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on 4 February 2009
This is not a light or easy read, but given the complexity and scale of the events covered that is not to be expected.
What we do have here, provided by an authority on the subject, is a work of enormous scope and detail which no student of the Crusades can afford to ignore. Time has moved on from Runciman's great work and in this volume is a modern assessment of these most momentous of medieval events. Tactical details of even the more famous battles (Hattin, Arsuf etc.) are minimal but are more than adequately provided elsewhere and would add little to the value of this work.
For me, the real strength of God's War is in the background provided to the build up and conduct of each crusade which enables the reader to follow their evolution over the centuries, during a time when the crusading ideal was at the forefront of medieval thinking, and I can think of nowhere else that such an understanding of each is offered within the confines of a single volume.
It is an objective work, as is to be expected from such a notable academic, and Tyerman allows us to draw own conclusions rather than use his own immense understanding of the subject to force home his personal judgements.
God's War may take some time to read but for any wishing to learn about the Crusade's it is time that is well worth investing - and time which could not be better spent reading anything else.
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on 2 November 2010
I must confess at the start that I haven't read Runciman, but what I really liked about this book was its inclusive approach to history: Tyerman's's scope encompasses religious, political, social, economic and military dimensions and it's a pretty fine achievement to neither be too general nor to get lost in the specifics and this is (I thought) really well done.

Although I am a keen reader of history, the crusades is new territory for me and I thought the narrative and perspectives were very good. I also felt that Tyerman's narrative was pretty free from bias or entrenched views without being bland, not always easy to achieve.

What I DIDN'T like, however, was the effect caused by the author's writing style in combination with the layout of the paperback version. Paragraphs are so long there are very often less than two to a page. In combination with Tyerman's lengthy sentences and not always consistent construction (sentences of seven or eight lines are common, some with lots of comma separation, some with little), I found I had to re-read many sections to get the gist of everything contained in the sentence. The overall effect is of massive blocks of text with little or no relief and made for very heavy and slow going.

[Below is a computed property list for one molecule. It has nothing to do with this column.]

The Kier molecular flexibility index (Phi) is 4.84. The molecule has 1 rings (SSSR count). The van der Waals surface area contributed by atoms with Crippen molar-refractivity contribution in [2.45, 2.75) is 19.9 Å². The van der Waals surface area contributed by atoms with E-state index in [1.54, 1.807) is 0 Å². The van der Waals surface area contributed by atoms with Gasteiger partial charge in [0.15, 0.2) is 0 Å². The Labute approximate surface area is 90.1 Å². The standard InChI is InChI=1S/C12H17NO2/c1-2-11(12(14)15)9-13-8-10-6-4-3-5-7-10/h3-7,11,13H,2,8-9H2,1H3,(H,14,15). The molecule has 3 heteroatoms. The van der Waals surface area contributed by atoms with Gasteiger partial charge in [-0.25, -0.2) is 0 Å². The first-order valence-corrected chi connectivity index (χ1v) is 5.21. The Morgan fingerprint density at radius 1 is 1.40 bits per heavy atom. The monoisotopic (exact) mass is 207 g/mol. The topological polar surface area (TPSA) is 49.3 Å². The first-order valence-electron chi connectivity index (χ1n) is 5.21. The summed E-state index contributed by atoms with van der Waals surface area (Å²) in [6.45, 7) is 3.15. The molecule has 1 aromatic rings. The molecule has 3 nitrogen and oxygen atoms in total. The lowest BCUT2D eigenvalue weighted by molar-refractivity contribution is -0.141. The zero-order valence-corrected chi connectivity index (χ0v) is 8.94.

I thought the second half of the book was slightly better in this regard, but that may just have been the result of perseverance and familiarity by then! I also agree with other reviewers that some words seem to be used to show off a bit: I also had to reach for the dictionary more than a few times.

I suspect that if one wants a less intense general read on the crusades or, alternatively, more focus on the military or political aspects, etc., there may be several decent alternatives on this topic. Having said that, it's definitely one of the better history books I've read this year and I'd give it 5 stars for scope, insight and narrative, but would deduct 2 stars for layout and writing style, hence my final rating of 4 stars.
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on 7 August 2015
A very detailed and thorough overview of the history of the crusades - and can be used as an encyclopedia on the subject. Very good in explaining the development in Western Europe, that preceded and led up to the crusades, but rather unclear when it comes to giving the reader an understanding of the wider background and the way in which 400 years of muslim expansion and the saracen invasion of the 11th century form a part of that background
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on 4 September 2006
When Christian fervour met Islamic resistance, the centuries of crusading and warfare that followed were to shape the modern world like nothing before or since, and an indelible mark was left on the consciences of both religions. Told with passion and academic flair, Tyerman's definitive and engrossing chronicle of the Crusades reads like a centuries-old epic of war, arrogance and the clash of cultures. Its place should be assured on the bookshelves of all politicians.
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on 17 July 2010
The crusades relied on the "skilful manipulation of aural, intellectual, emotional and visual perceptions". Tyerman's book is an epic story, detailed and extensive to be sure but also moving and challenging and a heck of a (long) read. So, ok, it's not a pretty story, it's not a novel and it isn't supposed to make you chuckle. It's history and gruesome history like that of the hungarian rebel Dozsa who when captured was sat on a burning throne with a red hot iron crown placed on his head and his former followers forced to eat his flesh. I said it wasn't pretty. And this was the sort of thing practiced by good christians with the blessing of the church.

While I agree there might be too much here for the casual reader there is enough for the serious reader. What you get from God's War is a firm grasp of the extent of society's rank and filers involvement in the crazy endeavour of trying to win the "holy land" in a far off place most crusaders will never settle in. How is the place going to be defended long term? So yes, there are a lot of characters but you don't have to remember the whole sorry cast of crackpot popes, bastard kings, dishonourable knights, rapacious soldiers, ambitious arms dealers, religious phonies and deluded believers. Tyerman's description of the bullying, bribery, "hypocrisy, mendacity and cruelty" does an immense service to humanity in the pursuit of humaneness, justice and truth.